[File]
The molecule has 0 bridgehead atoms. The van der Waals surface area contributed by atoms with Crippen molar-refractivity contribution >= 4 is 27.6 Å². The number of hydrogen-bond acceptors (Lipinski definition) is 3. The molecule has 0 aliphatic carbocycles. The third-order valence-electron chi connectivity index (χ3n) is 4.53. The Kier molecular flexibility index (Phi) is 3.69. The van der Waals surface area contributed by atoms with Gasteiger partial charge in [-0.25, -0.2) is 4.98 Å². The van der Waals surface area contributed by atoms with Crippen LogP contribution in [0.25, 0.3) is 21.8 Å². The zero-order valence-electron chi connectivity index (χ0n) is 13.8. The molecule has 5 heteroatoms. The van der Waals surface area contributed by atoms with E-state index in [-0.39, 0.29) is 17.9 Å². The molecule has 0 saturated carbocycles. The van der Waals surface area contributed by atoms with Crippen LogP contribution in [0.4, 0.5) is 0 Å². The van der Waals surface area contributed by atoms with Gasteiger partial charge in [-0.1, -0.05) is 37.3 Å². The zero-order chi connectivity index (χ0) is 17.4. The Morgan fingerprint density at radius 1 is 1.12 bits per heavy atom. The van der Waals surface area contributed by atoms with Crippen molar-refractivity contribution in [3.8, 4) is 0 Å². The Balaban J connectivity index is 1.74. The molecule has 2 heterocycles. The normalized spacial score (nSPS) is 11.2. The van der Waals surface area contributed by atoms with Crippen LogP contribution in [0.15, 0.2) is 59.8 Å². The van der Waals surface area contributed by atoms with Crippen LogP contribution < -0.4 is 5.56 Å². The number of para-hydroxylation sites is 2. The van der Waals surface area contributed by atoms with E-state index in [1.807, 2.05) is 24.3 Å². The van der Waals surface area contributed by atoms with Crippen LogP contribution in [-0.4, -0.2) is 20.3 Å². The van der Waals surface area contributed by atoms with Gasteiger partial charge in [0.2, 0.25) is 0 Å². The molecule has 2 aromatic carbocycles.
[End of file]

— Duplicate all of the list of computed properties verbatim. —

The molecule has 0 bridgehead atoms. The van der Waals surface area contributed by atoms with Crippen molar-refractivity contribution >= 4 is 27.6 Å². The number of hydrogen-bond acceptors (Lipinski definition) is 3. The molecule has 0 aliphatic carbocycles. The third-order valence-electron chi connectivity index (χ3n) is 4.53. The Kier molecular flexibility index (Phi) is 3.69. The van der Waals surface area contributed by atoms with Gasteiger partial charge in [-0.25, -0.2) is 4.98 Å². The van der Waals surface area contributed by atoms with Crippen LogP contribution in [0.25, 0.3) is 21.8 Å². The zero-order valence-electron chi connectivity index (χ0n) is 13.8. The molecule has 5 heteroatoms. The van der Waals surface area contributed by atoms with E-state index in [-0.39, 0.29) is 17.9 Å². The molecule has 0 saturated carbocycles. The van der Waals surface area contributed by atoms with Crippen LogP contribution in [0.4, 0.5) is 0 Å². The van der Waals surface area contributed by atoms with Gasteiger partial charge in [-0.1, -0.05) is 37.3 Å². The zero-order chi connectivity index (χ0) is 17.4. The Morgan fingerprint density at radius 1 is 1.12 bits per heavy atom. The van der Waals surface area contributed by atoms with Crippen molar-refractivity contribution in [3.8, 4) is 0 Å². The Balaban J connectivity index is 1.74. The molecule has 2 heterocycles. The normalized spacial score (nSPS) is 11.2. The van der Waals surface area contributed by atoms with Crippen LogP contribution in [0.15, 0.2) is 59.8 Å². The van der Waals surface area contributed by atoms with Crippen LogP contribution < -0.4 is 5.56 Å². The number of para-hydroxylation sites is 2. The van der Waals surface area contributed by atoms with E-state index in [1.807, 2.05) is 24.3 Å². The van der Waals surface area contributed by atoms with Crippen LogP contribution in [-0.4, -0.2) is 20.3 Å². The van der Waals surface area contributed by atoms with Gasteiger partial charge in [0.2, 0.25) is 0 Å². The molecule has 2 aromatic carbocycles.